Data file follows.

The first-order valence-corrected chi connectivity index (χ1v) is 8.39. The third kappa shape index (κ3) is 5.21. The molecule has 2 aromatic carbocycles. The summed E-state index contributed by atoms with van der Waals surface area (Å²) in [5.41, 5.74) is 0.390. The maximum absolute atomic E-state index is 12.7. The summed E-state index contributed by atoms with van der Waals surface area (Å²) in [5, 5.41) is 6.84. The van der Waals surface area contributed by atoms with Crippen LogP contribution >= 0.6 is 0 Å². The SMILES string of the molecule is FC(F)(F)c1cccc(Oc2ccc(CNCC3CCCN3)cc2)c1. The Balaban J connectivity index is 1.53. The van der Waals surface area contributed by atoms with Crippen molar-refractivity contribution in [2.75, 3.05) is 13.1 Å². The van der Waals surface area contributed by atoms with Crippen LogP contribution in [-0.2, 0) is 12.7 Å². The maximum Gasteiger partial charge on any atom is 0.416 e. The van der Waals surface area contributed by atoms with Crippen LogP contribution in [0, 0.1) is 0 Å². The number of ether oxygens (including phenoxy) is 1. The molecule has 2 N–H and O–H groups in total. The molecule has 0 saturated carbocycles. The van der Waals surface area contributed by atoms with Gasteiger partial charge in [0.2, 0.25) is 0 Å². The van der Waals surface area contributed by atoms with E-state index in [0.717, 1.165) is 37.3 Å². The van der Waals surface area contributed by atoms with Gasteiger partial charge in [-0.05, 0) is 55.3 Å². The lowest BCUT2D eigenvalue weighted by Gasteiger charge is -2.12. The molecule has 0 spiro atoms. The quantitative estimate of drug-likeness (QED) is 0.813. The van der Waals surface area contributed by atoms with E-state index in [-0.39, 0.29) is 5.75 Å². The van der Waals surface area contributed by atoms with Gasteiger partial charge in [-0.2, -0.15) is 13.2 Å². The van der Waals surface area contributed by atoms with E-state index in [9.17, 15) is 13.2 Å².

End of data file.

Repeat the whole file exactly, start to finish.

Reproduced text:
The first-order valence-corrected chi connectivity index (χ1v) is 8.39. The third kappa shape index (κ3) is 5.21. The molecule has 2 aromatic carbocycles. The summed E-state index contributed by atoms with van der Waals surface area (Å²) in [5.41, 5.74) is 0.390. The maximum absolute atomic E-state index is 12.7. The summed E-state index contributed by atoms with van der Waals surface area (Å²) in [5, 5.41) is 6.84. The van der Waals surface area contributed by atoms with Crippen LogP contribution >= 0.6 is 0 Å². The SMILES string of the molecule is FC(F)(F)c1cccc(Oc2ccc(CNCC3CCCN3)cc2)c1. The Balaban J connectivity index is 1.53. The van der Waals surface area contributed by atoms with Crippen molar-refractivity contribution in [2.75, 3.05) is 13.1 Å². The van der Waals surface area contributed by atoms with Crippen LogP contribution in [-0.2, 0) is 12.7 Å². The maximum Gasteiger partial charge on any atom is 0.416 e. The van der Waals surface area contributed by atoms with Crippen LogP contribution in [0, 0.1) is 0 Å². The number of ether oxygens (including phenoxy) is 1. The molecule has 2 N–H and O–H groups in total. The molecule has 0 saturated carbocycles. The van der Waals surface area contributed by atoms with Gasteiger partial charge in [0.2, 0.25) is 0 Å². The van der Waals surface area contributed by atoms with E-state index in [0.717, 1.165) is 37.3 Å². The van der Waals surface area contributed by atoms with Gasteiger partial charge in [-0.05, 0) is 55.3 Å². The lowest BCUT2D eigenvalue weighted by Gasteiger charge is -2.12. The molecule has 0 spiro atoms. The quantitative estimate of drug-likeness (QED) is 0.813. The van der Waals surface area contributed by atoms with E-state index in [-0.39, 0.29) is 5.75 Å². The van der Waals surface area contributed by atoms with Gasteiger partial charge in [-0.2, -0.15) is 13.2 Å². The van der Waals surface area contributed by atoms with E-state index in [9.17, 15) is 13.2 Å².